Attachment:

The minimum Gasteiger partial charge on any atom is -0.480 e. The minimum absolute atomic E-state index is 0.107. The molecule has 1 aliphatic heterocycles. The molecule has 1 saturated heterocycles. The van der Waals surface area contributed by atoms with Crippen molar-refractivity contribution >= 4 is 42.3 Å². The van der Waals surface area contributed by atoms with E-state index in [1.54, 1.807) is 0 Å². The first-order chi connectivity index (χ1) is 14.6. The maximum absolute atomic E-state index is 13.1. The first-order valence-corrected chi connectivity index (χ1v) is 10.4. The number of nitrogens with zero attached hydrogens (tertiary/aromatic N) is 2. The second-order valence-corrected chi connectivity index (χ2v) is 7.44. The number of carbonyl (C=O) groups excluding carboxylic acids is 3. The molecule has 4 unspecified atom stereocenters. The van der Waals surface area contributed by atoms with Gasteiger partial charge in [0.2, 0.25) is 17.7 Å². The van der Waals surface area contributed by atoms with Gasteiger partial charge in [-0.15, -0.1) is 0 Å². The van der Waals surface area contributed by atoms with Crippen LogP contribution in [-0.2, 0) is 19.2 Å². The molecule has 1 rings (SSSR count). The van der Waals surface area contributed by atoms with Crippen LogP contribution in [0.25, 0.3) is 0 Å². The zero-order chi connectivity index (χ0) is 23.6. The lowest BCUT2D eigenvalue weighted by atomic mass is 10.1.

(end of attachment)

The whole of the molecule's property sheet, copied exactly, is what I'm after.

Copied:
The minimum Gasteiger partial charge on any atom is -0.480 e. The minimum absolute atomic E-state index is 0.107. The molecule has 1 aliphatic heterocycles. The molecule has 1 saturated heterocycles. The van der Waals surface area contributed by atoms with Crippen molar-refractivity contribution >= 4 is 42.3 Å². The van der Waals surface area contributed by atoms with E-state index in [1.54, 1.807) is 0 Å². The first-order chi connectivity index (χ1) is 14.6. The maximum absolute atomic E-state index is 13.1. The first-order valence-corrected chi connectivity index (χ1v) is 10.4. The number of nitrogens with zero attached hydrogens (tertiary/aromatic N) is 2. The second-order valence-corrected chi connectivity index (χ2v) is 7.44. The number of carbonyl (C=O) groups excluding carboxylic acids is 3. The molecule has 4 unspecified atom stereocenters. The van der Waals surface area contributed by atoms with Gasteiger partial charge in [0.2, 0.25) is 17.7 Å². The van der Waals surface area contributed by atoms with Gasteiger partial charge in [-0.15, -0.1) is 0 Å². The van der Waals surface area contributed by atoms with Crippen LogP contribution in [-0.2, 0) is 19.2 Å². The molecule has 1 rings (SSSR count). The van der Waals surface area contributed by atoms with Crippen LogP contribution in [0.25, 0.3) is 0 Å². The zero-order chi connectivity index (χ0) is 23.6. The lowest BCUT2D eigenvalue weighted by atomic mass is 10.1.